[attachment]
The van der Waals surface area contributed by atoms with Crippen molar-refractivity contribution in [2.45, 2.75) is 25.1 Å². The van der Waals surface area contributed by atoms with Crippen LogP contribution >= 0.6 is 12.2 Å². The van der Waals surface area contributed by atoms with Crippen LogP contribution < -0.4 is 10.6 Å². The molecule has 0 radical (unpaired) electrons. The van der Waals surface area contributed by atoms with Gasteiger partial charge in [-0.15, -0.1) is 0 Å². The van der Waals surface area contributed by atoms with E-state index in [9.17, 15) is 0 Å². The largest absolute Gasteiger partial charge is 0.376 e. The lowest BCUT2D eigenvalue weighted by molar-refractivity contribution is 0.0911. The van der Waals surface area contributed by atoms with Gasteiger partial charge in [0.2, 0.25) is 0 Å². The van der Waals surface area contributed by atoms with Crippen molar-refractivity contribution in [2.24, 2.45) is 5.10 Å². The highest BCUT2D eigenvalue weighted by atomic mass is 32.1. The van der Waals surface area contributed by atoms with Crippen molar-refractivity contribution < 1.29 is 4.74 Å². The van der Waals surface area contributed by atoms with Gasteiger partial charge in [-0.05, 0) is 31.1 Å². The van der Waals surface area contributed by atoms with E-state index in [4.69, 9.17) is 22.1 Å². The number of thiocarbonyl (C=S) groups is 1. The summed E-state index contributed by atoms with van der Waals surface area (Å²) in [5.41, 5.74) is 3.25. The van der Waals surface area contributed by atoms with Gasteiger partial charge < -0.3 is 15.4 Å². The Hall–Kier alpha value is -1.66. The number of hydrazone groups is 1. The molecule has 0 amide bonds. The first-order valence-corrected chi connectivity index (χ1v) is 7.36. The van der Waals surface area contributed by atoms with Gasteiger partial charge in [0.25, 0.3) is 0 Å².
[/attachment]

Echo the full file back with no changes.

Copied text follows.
The van der Waals surface area contributed by atoms with Crippen molar-refractivity contribution in [2.45, 2.75) is 25.1 Å². The van der Waals surface area contributed by atoms with Crippen LogP contribution >= 0.6 is 12.2 Å². The van der Waals surface area contributed by atoms with Crippen LogP contribution < -0.4 is 10.6 Å². The molecule has 0 radical (unpaired) electrons. The van der Waals surface area contributed by atoms with Gasteiger partial charge in [-0.15, -0.1) is 0 Å². The van der Waals surface area contributed by atoms with E-state index in [9.17, 15) is 0 Å². The largest absolute Gasteiger partial charge is 0.376 e. The lowest BCUT2D eigenvalue weighted by molar-refractivity contribution is 0.0911. The van der Waals surface area contributed by atoms with Gasteiger partial charge in [0.2, 0.25) is 0 Å². The van der Waals surface area contributed by atoms with Crippen molar-refractivity contribution in [2.24, 2.45) is 5.10 Å². The highest BCUT2D eigenvalue weighted by atomic mass is 32.1. The van der Waals surface area contributed by atoms with Crippen molar-refractivity contribution < 1.29 is 4.74 Å². The van der Waals surface area contributed by atoms with Gasteiger partial charge in [-0.05, 0) is 31.1 Å². The van der Waals surface area contributed by atoms with E-state index in [4.69, 9.17) is 22.1 Å². The number of thiocarbonyl (C=S) groups is 1. The summed E-state index contributed by atoms with van der Waals surface area (Å²) in [5.41, 5.74) is 3.25. The van der Waals surface area contributed by atoms with Gasteiger partial charge < -0.3 is 15.4 Å². The Hall–Kier alpha value is -1.66. The number of hydrazone groups is 1. The molecule has 0 amide bonds. The first-order valence-corrected chi connectivity index (χ1v) is 7.36. The van der Waals surface area contributed by atoms with Gasteiger partial charge in [0.25, 0.3) is 0 Å².